Labour deputy leader Tom Watson has warned Jeremy Corbyn that a leadership challenge is inevitable after Corbyn repeatedly refused to resign.
Watson said he would not be running against Corbyn but that fresh leadership was vital to give Labour a chance of winning the next general election.
Labour MPs have passed a motion of no confidence in Corbyn, who is now struggling to fill his front bench after scores of his team resigned en masse.
Watson's warning on Wednesday followed calls for Corbyn to resign made by former Labour leaders Gordon Brown and Ed Miliband.
"He's obviously been told to stay by his close ally [shadow chancellor] John McDonnell and they’re a team and they’ve decided that they’re going to tough this out," Watson told BBC News, "so it looks like the Labour party is heading for some form of contested election."
But Watson said no candidate had yet come forward to stand against Corbyn in a contest so the party was still in "an impasse".
Both Watson and former shadow business secretary Angela Eagle had both been tipped as potential party leaders.
Watson said: "I won't run. When I ran for deputy leader, I did say to our party members and our trade unions that I believe my role was trying to bring the party together.
"I think the prerequisite for deputy is that you never want to be leader and I wouldn’t be fair to our members, our trade unions, my family, and myself if I did put myself forward – but this does need solving."
He said Labour members had a big responsibility to choose a leader who could win a general election.
In a direct message to party members, Watson said: "When you chose your leadership team last September you were choosing the Labour party to change direction.
"If there is a leadership contest in the weeks ahead you have to choose who will lead the Labour party into a general election and who can be a prime minister. It’s a very different question and it’s a very serious and responsible thing that our members have to do because there are millions of people out there who need a Labour government."
Asked whether he had personally called on Corbyn to resign, he said: "I’m afraid Jeremy was not willing to discuss that with me so I’m assuming that he remains in office and that’s where the situation stands."
Watson added: "It’s a great tragedy – he does have a members' mandate but those members who join a political party know you also need a parliamentary mandate if you are to form a government ... and I’m afraid he doesn’t have that with our MPs."
Miliband said Corbyn's position was "untenable". The former Labour leader told the BBC’s World at One programme: "I think the best thing on all those criteria is that he stands down, painful though that may be for him and all his supporters.
"We cannot have a party leader that 75% or more of the elected representatives in parliament don’t have confidence in. That is an unsustainable position. That is not ideological, that is just a fact of life."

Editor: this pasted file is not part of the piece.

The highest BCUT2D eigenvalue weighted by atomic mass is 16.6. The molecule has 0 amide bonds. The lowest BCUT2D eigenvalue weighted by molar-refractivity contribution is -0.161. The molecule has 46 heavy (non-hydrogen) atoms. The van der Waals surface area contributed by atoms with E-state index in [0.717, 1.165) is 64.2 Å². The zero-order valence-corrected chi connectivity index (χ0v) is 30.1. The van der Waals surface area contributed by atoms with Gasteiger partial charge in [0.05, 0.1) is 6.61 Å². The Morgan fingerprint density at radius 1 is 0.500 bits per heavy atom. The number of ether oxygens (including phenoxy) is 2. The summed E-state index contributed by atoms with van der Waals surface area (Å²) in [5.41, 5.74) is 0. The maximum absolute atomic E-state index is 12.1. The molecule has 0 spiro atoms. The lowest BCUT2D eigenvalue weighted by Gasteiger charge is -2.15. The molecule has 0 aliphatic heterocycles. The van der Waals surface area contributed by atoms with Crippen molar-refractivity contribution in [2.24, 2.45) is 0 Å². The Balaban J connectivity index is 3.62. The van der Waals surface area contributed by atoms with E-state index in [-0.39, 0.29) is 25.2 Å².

In a letter to his local party members, Miliband later said he understood his decision would "upset" some Labour supporters. But he said: "To supporters of Jeremy, my candid view is that a progressive, Left agenda is more likely to be taken forward in a united Labour party, not a wrecked, divided party.
"And to those who worry about distraction, we cannot function as an effective opposition in the current circumstances."
At an event in Edinburgh, Brown said: "I don't think Jeremy Corbyn is going to stay. I think he is going to go, but I think the issue is how the Labour party becomes electable."
Former deputy leader Harriet Harman also urged Corbyn to resign. She said: "Jeremy earned the right to take up the leadership of the party with a big majority. But he has failed and he has no right or mandate to stay in office despite his failure and take the party down with him. Leading the party is a privilege not a right."
At Prime Minister's Questions, David Cameron launched an extraordinary attack on Corbyn, saying he should resign "in the national interest", adding: "For heaven's sake man, go!"
Meanwhile the leader of Labour's MEPs, Glenis Wilmott, said Corbyn should quit "for the sake of the Labour party and for the people in our country who need a Labour government".
In a letter to Corbyn leaked to the New Statesman, Wilmott said the European parliamentary Labour party had decided to ask him to stand down.
Wimott said many of her MEPs were "simply astounded" to see an official Labour document last Friday praising the work of pro-Leave Labour MPs Kate Hoey and Gisela Stuart – rather than the "loyal and dedicated teams of activists" from Labour’s Remain camp.
She also warned: "It has become clear in recent days that you do not have the confidence of the Parliamentary Labour Party. We find it hard to see how many Labour leader can continue in that role if they do not have the support of their MPs."
Labour MEP Mary Honeyball told the New Statesman the party could split if Corbyn refused to resign. "There is a real possibility of Corbyn getting on the ballot paper and being re-elected," she said. "At that stage 200 MPs may form a new party. And if need be I will join them."
Speaking after PMQs, Corbyn's spokesman said the Labour leader was "determined to do the job he was democratically elected to do".
Hitting out at Corbyn's critics, he said: "They have a simple choice as we see it; They either unite behind the leadership of the democratically elected leader or they trigger a leadership election."